Jesus, God in the flesh, eliminates the Old Testament verse from Isaiah because God is not a god of vengeance.
And will this change the way we think about one another? Because if our God remains a god of vengeance, then our relationships with one another will contain vengeance.
In every relationship we have, we are going to hurt one another. This is a given. We are going to misunderstand and be misunderstood. We are going to mess up and people are going to mess with us. And if a God of vengeance still lurks in our souls, we will hold onto our hurt, punish the other in some way and be unable to let go in acceptance and forgiveness because another person is fragile human material.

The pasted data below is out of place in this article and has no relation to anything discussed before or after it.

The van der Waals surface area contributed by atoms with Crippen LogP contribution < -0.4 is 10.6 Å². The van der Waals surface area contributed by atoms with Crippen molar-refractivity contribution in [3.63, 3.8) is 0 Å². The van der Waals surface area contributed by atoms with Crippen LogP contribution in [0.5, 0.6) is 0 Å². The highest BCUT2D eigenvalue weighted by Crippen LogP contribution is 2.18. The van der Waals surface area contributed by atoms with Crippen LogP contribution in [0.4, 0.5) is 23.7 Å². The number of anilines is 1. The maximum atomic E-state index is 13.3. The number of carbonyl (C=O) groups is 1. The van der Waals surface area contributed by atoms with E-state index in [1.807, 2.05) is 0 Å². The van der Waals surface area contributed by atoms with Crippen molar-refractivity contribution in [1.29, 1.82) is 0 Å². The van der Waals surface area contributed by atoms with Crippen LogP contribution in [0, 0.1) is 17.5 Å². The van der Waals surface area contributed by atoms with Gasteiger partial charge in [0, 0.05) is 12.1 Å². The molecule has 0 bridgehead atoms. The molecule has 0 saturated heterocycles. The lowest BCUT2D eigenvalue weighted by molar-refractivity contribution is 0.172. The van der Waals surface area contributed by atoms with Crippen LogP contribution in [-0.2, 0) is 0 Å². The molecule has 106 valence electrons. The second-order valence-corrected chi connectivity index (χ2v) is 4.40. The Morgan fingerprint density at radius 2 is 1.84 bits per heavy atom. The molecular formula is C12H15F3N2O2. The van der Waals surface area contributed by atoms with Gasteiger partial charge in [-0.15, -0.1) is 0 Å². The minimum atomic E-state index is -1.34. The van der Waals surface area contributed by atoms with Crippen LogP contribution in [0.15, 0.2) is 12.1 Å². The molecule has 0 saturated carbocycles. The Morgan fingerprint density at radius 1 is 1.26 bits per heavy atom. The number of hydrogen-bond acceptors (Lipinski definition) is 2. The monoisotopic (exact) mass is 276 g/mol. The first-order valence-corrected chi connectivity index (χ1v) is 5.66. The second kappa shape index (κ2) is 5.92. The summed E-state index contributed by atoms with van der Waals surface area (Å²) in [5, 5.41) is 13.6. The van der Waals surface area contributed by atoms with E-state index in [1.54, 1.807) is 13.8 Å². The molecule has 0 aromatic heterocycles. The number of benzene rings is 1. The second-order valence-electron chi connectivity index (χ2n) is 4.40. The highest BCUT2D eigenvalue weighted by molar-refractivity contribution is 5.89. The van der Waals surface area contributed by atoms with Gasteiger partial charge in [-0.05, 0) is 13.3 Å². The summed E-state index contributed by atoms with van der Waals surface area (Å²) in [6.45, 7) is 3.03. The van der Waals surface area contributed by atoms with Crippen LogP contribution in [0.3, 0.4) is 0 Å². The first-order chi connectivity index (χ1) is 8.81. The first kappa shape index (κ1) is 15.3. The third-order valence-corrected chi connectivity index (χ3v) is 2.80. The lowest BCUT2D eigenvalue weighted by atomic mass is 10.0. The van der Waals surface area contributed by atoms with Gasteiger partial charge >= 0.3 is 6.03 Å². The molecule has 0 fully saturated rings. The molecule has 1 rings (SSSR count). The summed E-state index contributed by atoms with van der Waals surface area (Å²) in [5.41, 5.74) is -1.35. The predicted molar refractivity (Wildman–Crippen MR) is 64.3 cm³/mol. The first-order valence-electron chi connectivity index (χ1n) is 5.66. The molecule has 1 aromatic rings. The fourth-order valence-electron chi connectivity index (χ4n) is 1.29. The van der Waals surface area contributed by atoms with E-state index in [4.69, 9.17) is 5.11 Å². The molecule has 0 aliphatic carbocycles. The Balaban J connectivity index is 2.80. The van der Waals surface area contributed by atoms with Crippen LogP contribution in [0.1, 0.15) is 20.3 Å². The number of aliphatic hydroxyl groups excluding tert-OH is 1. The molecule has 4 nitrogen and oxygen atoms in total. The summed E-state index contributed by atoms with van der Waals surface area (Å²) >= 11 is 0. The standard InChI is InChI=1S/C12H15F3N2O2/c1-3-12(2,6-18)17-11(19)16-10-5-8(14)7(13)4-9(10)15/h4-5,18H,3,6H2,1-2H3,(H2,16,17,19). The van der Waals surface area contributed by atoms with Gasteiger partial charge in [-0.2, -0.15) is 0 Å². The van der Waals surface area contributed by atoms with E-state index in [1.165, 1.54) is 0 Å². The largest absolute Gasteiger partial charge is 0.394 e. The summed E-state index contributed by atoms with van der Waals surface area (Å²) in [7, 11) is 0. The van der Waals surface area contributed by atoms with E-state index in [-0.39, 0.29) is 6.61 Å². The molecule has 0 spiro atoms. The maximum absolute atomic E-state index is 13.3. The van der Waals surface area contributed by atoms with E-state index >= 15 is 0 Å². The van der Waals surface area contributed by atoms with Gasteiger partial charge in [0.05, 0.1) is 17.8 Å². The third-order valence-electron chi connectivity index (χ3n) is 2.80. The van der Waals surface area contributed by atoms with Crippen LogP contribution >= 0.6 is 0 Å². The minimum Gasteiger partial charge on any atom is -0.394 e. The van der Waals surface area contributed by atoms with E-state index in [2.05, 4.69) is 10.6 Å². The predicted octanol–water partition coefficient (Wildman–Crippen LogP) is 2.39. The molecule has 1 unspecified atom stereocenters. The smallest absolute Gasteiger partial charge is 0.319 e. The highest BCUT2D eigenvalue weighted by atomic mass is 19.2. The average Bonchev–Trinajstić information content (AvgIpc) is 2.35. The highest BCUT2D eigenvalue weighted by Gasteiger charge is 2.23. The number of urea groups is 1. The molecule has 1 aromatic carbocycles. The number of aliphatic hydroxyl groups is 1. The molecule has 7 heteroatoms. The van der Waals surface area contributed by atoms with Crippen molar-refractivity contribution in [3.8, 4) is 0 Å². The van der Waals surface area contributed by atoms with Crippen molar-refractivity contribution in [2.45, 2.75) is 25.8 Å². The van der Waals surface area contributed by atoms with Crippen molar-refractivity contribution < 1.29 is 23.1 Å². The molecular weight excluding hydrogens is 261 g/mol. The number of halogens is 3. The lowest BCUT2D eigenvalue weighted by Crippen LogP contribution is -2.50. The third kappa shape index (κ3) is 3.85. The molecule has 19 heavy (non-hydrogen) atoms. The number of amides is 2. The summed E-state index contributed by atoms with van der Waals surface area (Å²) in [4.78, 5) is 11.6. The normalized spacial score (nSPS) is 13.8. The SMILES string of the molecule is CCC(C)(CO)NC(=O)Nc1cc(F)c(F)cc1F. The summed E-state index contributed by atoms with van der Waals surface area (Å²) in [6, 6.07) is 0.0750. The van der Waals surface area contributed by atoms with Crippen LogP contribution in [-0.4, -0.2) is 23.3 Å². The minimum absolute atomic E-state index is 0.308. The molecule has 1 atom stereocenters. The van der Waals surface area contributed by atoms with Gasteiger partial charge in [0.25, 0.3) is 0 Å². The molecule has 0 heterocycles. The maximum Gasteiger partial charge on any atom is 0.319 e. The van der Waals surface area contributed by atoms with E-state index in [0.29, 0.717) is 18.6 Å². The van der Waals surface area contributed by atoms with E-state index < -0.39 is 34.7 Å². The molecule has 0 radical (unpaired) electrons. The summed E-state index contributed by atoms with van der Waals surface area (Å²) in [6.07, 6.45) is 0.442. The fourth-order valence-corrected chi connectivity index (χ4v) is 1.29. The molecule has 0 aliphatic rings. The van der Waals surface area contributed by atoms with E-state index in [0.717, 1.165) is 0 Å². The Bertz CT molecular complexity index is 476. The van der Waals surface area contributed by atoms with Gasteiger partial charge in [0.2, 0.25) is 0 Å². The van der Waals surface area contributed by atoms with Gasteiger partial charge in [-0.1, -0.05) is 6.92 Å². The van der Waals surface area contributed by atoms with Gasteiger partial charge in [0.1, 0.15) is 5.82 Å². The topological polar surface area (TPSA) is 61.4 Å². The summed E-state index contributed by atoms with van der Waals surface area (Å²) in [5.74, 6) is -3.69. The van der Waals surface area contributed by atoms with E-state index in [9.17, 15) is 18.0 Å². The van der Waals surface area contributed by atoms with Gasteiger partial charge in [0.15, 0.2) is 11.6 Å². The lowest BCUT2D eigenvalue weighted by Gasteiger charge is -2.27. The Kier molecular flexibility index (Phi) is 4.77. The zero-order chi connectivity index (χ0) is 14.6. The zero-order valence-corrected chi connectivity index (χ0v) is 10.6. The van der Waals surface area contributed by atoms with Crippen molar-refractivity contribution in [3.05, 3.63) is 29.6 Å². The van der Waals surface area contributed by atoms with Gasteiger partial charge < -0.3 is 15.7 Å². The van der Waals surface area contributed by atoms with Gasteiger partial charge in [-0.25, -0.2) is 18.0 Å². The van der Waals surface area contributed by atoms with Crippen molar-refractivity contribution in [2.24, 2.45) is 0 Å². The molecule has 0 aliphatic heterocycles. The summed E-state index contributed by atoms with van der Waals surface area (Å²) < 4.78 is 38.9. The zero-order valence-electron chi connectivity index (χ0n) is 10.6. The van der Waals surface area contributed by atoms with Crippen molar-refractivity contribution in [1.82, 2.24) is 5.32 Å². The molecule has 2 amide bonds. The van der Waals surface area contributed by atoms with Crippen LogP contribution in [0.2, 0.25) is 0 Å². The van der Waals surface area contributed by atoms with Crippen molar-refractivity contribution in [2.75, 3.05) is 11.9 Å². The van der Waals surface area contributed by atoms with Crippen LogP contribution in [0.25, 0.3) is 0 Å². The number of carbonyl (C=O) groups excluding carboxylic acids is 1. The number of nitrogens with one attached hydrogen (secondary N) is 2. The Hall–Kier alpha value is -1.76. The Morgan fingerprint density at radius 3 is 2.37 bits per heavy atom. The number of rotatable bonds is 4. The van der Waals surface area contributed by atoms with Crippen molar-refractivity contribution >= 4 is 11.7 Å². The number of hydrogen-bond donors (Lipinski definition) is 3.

Who we have as our God colors every aspect of our lives.
Jesus is rejecting a god of retribution and revealing a God of restoration….
Now Jesus’ vision of a father God is idealistic. No way around it.
It is a world where the poor are lifted out of misery. Where our eyes are opened to our spiritual ignorance and blindness. Where all who are bound in chains of any kind are set free. And where people who are dominated by the abuse of power and control are freed.
It makes me think of Norman Rockwell, who painted idealistic images of home, family, and country.
Open the bulletin insert and look at the two Rockwell paintings on the inside right. You see the painting, “Freedom from Want” depicting a happy famly gathered around the Thanksgiving table with a loving grandmotherly figure placing a huge turkey at the center of the feast.